The authors declare that the research was conducted in the absence of any commercial or financial relationships that could be construed as a potential conflict of interest.
3. Forouzanfar MH, Foreman KJ, Delossantos AM, Lozano R, Lopez AD, Murray CJ, et al. Breast and cervical cancer in 187 countries between 1980 and 2010: a systematic analysis. Lancet. (2011) 378:1461–84. doi: 10.1016/s0140-6736(11)61351-2
5. Fitzmaurice C, Akinyemiju TF, Al Lami FH, Alam T, Alizadeh-Navaei R, Allen C, et al. Global, regional, and national cancer incidence, mortality, years of life lost, years lived with disability, and disability-adjusted life-years for 29 cancer groups, 1990 to 2016: a systematic analysis for the global burden of disease study. JAMA Oncol. (2018) 4:1553–68. doi: 10.1001/jamaoncol.2018.2706
7. Chillon I, Pyle AM. Inverted repeat Alu elements in the human lincRNA-p21 adopt a conserved secondary structure that regulates RNA function. Nucleic Acids Res. (2016) 44:9462–71. doi: 10.1093/nar/gkw599
8. Chu C, Qu K, Zhong FL, Artandi SE, Chang HY. Genomic maps of long noncoding RNA occupancy reveal principles of RNA-chromatin interactions. Mol Cell. (2011) 44:667–78. doi: 10.1016/j.molcel.2011.08.027
9. West JA, Davis CP, Sunwoo H, Simon MD, Sadreyev RI, Wang PI, et al. The long noncoding RNAs NEAT1 and MALAT1 bind active chromatin sites. Mol Cell. (2014) 55:791–802. doi: 10.1016/j.molcel.2014.07.012
10. Yang F, Huo XS, Yuan SX, Zhang L, Zhou WP, Wang F, et al. Repression of the long noncoding RNA-LET by histone deacetylase 3 contributes to hypoxia-mediated metastasis. Mol Cell. (2013) 49:1083–96. doi: 10.1016/j.molcel.2013.01.010
11. Zhang EB, Yin DD, Sun M, Kong R, Liu XH, You LH, et al. P53-regulated long non-coding RNA TUG1 affects cell proliferation in human non-small cell lung cancer, partly through epigenetically regulating HOXB7 expression. Cell Death Dis. (2014) 5:e1243. doi: 10.1038/cddis.2014.201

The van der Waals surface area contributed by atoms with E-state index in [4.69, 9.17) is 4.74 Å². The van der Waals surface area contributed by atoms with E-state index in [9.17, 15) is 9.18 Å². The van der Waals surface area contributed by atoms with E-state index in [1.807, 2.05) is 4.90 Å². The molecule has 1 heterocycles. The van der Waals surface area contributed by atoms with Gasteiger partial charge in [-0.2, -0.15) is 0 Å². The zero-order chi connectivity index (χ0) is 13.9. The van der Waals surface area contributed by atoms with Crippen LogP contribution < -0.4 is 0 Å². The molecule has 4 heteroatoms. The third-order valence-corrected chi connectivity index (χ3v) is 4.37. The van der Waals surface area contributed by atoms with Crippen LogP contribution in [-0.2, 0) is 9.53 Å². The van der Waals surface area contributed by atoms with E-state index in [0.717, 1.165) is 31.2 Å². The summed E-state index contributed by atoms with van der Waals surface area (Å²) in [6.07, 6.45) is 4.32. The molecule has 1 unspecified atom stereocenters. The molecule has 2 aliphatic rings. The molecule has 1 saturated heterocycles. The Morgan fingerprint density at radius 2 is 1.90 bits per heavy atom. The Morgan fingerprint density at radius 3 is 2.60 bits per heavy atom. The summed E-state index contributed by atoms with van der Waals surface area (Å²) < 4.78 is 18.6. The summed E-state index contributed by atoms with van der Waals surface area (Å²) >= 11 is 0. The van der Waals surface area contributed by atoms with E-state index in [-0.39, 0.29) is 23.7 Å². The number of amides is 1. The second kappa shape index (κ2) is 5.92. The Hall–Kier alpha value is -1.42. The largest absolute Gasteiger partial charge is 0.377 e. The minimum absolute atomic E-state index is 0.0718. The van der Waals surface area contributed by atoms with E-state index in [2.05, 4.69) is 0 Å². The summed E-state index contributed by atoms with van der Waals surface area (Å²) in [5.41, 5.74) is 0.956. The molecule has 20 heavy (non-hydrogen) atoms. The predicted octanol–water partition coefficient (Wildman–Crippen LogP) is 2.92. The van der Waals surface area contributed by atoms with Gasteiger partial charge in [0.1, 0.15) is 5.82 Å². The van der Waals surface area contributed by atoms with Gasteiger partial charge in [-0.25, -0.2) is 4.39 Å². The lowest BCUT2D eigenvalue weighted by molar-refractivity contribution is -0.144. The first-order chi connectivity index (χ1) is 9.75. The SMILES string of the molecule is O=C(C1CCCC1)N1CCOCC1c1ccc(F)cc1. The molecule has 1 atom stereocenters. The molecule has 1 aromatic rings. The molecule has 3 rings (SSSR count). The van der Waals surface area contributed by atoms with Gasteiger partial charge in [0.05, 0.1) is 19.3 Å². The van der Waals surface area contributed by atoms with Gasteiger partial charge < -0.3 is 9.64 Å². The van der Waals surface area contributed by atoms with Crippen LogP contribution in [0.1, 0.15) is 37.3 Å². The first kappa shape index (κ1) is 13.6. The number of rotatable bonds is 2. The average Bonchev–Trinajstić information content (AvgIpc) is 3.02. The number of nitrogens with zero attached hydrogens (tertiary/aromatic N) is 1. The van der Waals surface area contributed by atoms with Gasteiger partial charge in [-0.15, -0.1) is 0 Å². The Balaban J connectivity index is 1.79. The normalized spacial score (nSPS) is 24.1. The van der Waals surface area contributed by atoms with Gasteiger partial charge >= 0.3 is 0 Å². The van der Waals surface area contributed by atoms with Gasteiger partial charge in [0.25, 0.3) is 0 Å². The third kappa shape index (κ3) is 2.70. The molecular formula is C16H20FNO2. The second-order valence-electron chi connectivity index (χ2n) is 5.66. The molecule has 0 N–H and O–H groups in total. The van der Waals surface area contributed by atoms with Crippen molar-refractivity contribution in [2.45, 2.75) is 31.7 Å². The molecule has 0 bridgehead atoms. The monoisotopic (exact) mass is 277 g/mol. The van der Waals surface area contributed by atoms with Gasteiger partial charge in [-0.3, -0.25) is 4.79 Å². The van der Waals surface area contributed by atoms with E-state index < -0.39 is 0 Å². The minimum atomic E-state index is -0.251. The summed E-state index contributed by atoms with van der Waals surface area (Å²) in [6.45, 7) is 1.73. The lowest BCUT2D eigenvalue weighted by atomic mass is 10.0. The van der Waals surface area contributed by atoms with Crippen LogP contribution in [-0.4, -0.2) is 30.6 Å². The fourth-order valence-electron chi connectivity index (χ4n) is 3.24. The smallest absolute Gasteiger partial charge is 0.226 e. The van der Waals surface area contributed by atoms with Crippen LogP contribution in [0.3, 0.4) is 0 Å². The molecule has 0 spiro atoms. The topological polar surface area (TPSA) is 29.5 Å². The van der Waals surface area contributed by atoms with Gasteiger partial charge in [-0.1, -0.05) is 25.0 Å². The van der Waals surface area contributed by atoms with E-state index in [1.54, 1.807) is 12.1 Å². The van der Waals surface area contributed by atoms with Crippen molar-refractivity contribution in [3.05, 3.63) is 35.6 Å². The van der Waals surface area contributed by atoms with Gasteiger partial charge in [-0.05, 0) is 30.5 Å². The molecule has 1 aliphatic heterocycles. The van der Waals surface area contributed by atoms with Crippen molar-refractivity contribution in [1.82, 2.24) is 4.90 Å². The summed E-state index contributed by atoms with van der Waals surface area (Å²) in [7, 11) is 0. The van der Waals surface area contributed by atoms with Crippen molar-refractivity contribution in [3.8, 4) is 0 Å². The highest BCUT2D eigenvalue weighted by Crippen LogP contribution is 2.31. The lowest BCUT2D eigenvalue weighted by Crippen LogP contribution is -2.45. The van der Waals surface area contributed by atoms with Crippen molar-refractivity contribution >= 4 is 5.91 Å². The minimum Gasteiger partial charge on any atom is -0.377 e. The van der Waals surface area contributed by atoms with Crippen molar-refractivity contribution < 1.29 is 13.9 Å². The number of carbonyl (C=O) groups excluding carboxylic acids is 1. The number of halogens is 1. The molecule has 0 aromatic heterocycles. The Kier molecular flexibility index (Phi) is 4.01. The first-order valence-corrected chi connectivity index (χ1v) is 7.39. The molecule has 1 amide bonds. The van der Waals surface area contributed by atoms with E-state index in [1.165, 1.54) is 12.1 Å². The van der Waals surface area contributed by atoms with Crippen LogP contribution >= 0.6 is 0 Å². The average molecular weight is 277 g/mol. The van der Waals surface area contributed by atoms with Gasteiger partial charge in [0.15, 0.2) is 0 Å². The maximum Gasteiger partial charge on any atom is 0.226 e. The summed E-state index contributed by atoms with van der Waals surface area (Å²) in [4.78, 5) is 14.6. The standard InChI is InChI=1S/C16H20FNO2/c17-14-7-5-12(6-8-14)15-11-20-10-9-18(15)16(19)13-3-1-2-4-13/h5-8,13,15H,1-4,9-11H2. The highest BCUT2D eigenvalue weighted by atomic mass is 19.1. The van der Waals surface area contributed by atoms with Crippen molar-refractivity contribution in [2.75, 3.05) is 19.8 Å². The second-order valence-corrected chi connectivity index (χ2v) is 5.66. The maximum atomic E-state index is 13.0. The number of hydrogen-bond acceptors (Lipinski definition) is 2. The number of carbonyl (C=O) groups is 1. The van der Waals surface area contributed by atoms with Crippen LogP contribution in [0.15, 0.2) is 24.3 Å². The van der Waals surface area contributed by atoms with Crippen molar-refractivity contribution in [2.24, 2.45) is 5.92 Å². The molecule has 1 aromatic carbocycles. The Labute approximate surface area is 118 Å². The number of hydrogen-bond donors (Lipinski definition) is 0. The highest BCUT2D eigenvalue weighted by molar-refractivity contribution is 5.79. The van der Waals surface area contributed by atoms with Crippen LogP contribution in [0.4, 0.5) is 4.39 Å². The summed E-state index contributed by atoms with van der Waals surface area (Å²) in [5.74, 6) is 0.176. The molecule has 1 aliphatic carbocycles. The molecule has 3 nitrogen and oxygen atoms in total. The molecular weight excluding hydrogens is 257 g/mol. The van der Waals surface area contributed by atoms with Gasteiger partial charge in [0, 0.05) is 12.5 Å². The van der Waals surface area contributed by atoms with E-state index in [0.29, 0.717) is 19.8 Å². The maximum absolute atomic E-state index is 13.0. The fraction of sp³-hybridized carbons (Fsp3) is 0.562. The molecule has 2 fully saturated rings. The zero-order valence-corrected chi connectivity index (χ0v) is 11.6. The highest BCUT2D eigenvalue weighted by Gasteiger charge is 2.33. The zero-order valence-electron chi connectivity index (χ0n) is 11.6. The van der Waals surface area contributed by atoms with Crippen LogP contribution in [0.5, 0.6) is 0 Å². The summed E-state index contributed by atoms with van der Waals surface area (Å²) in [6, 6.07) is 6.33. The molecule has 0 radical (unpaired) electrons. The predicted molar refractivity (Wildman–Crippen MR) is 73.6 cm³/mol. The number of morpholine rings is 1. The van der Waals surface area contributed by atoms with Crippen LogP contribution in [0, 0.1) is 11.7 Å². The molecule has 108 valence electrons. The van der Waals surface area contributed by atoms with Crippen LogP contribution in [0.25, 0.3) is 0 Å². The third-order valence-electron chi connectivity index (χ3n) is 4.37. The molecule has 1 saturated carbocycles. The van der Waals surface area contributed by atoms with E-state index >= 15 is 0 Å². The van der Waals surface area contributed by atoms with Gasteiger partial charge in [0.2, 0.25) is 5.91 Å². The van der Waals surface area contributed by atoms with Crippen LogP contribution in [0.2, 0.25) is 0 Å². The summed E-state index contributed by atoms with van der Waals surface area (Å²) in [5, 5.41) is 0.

12. Mani SA, Guo W, Liao MJ, Eaton EN, Ayyanan A, Zhou AY, et al. The epithelial-mesenchymal transition generates cells with properties of stem cells. Cell. (2008) 133:704–15. doi: 10.1016/j.cell.2008.03.027
13. He Z, Wang Y, Huang G, Wang Q, Zhao D, Chen L. The lncRNA UCA1 interacts with miR-182 to modulate glioma proliferation and migration by targeting iASPP. Arch Biochem Biophys. (2017) 623–24:1–8. doi: 10.1016/j.abb.2017.01.013
14. Jin Y, Cui Z, Li X, Jin X, Peng J. Upregulation of long non-coding RNA PlncRNA-1 promotes proliferation and induces epithelial-mesenchymal transition in prostate cancer. Oncotarget. (2017) 8:26090–9. doi: 10.18632/oncotarget.15318
15. Conte F, Fiscon G, Chiara M, Colombo T, Farina L, Paci P. Role of the long non-coding RNA PVT1 in the dysregulation of the ceRNA-ceRNA network in human breast cancer. PLoS ONE. (2017) 12:e0171661. doi: 10.1371/journal.pone.0171661
16. Wu ZJ, Li Y, Wu YZ, Wang Y, Nian WQ, Wang LL, et al. Long non-coding RNA CCAT2 promotes the breast cancer growth and metastasis by regulating TGF-beta signaling pathway. Eur Rev Med Pharmacol Sci. (2017) 21:706–14.
17. Xi J, Feng J, Li Q, Li X, Zeng S. The long non-coding RNA lncFOXO1 suppresses growth of human breast cancer cells through association with BAP1. Int J Oncol. (2017) 50:1663–70. doi: 10.3892/ijo.2017.3933
19. Liu R, Li J, Lai Y, Liao Y, Liu R, Qiu W. Hsa-miR-1 suppresses breast cancer development by down-regulating K-ras and long non-coding RNA MALAT1. Int J Biol Macromol. (2015) 81:491–7. doi: 10.1016/j.ijbiomac.2015.08.016
20. Gupta RA, Shah N, Wang KC, Kim J, Horlings HM, Wong DJ, et al. Long non-coding RNA HOTAIR reprograms chromatin state to promote cancer metastasis. Nature. (2010) 464:1071–6. doi: 10.1038/nature08975
21. Li X, Wang S, Li Z, Long X, Guo Z, Zhang G, et al. The lncRNA NEAT1 facilitates cell growth and invasion via the miR-211/HMGA2 axis in breast cancer. Int J Biol Macromol. (2017) 105(Pt 1):346–53. doi: 10.1016/j.ijbiomac.2017.07.053